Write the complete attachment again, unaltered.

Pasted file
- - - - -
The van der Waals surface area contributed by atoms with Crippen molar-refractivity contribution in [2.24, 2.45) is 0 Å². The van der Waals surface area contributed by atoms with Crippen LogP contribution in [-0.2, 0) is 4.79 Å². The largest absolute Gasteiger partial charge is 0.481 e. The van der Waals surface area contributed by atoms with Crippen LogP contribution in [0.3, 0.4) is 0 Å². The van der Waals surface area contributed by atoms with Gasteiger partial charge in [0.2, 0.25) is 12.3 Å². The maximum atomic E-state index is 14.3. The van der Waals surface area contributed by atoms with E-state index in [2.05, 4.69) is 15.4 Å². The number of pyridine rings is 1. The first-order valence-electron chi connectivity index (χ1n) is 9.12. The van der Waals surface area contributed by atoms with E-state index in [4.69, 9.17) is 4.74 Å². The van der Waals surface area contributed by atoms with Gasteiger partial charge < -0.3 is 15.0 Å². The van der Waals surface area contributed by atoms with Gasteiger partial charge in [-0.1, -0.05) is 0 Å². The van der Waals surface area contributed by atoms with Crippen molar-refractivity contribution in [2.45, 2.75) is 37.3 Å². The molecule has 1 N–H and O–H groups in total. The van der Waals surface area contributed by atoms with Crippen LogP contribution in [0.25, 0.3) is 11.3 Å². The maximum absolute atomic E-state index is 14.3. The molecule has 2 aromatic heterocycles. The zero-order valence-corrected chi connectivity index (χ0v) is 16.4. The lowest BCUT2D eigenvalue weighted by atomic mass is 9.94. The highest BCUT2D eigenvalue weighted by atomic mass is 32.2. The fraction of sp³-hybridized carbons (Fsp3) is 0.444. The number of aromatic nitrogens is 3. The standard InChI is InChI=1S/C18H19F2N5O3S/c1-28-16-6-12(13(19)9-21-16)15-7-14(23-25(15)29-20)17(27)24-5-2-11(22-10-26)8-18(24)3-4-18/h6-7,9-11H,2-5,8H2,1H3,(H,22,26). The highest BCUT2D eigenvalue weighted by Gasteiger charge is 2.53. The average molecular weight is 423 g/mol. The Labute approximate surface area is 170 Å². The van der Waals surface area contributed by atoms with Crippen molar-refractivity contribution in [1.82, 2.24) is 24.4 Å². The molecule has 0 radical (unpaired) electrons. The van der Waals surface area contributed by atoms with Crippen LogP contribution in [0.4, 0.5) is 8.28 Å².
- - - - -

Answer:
The van der Waals surface area contributed by atoms with Crippen molar-refractivity contribution in [2.24, 2.45) is 0 Å². The van der Waals surface area contributed by atoms with Crippen LogP contribution in [-0.2, 0) is 4.79 Å². The largest absolute Gasteiger partial charge is 0.481 e. The van der Waals surface area contributed by atoms with Crippen LogP contribution in [0.3, 0.4) is 0 Å². The van der Waals surface area contributed by atoms with Gasteiger partial charge in [0.2, 0.25) is 12.3 Å². The maximum atomic E-state index is 14.3. The van der Waals surface area contributed by atoms with E-state index in [2.05, 4.69) is 15.4 Å². The number of pyridine rings is 1. The first-order valence-electron chi connectivity index (χ1n) is 9.12. The van der Waals surface area contributed by atoms with E-state index in [4.69, 9.17) is 4.74 Å². The van der Waals surface area contributed by atoms with Gasteiger partial charge < -0.3 is 15.0 Å². The van der Waals surface area contributed by atoms with Gasteiger partial charge in [-0.1, -0.05) is 0 Å². The van der Waals surface area contributed by atoms with Crippen molar-refractivity contribution in [2.45, 2.75) is 37.3 Å². The molecule has 1 N–H and O–H groups in total. The van der Waals surface area contributed by atoms with Crippen LogP contribution in [0.25, 0.3) is 11.3 Å². The maximum absolute atomic E-state index is 14.3. The molecule has 2 aromatic heterocycles. The zero-order valence-corrected chi connectivity index (χ0v) is 16.4. The lowest BCUT2D eigenvalue weighted by atomic mass is 9.94. The highest BCUT2D eigenvalue weighted by atomic mass is 32.2. The fraction of sp³-hybridized carbons (Fsp3) is 0.444. The number of aromatic nitrogens is 3. The standard InChI is InChI=1S/C18H19F2N5O3S/c1-28-16-6-12(13(19)9-21-16)15-7-14(23-25(15)29-20)17(27)24-5-2-11(22-10-26)8-18(24)3-4-18/h6-7,9-11H,2-5,8H2,1H3,(H,22,26). The highest BCUT2D eigenvalue weighted by Gasteiger charge is 2.53. The average molecular weight is 423 g/mol. The Labute approximate surface area is 170 Å². The van der Waals surface area contributed by atoms with Crippen molar-refractivity contribution in [1.82, 2.24) is 24.4 Å². The molecule has 0 radical (unpaired) electrons. The van der Waals surface area contributed by atoms with Crippen LogP contribution in [0.4, 0.5) is 8.28 Å².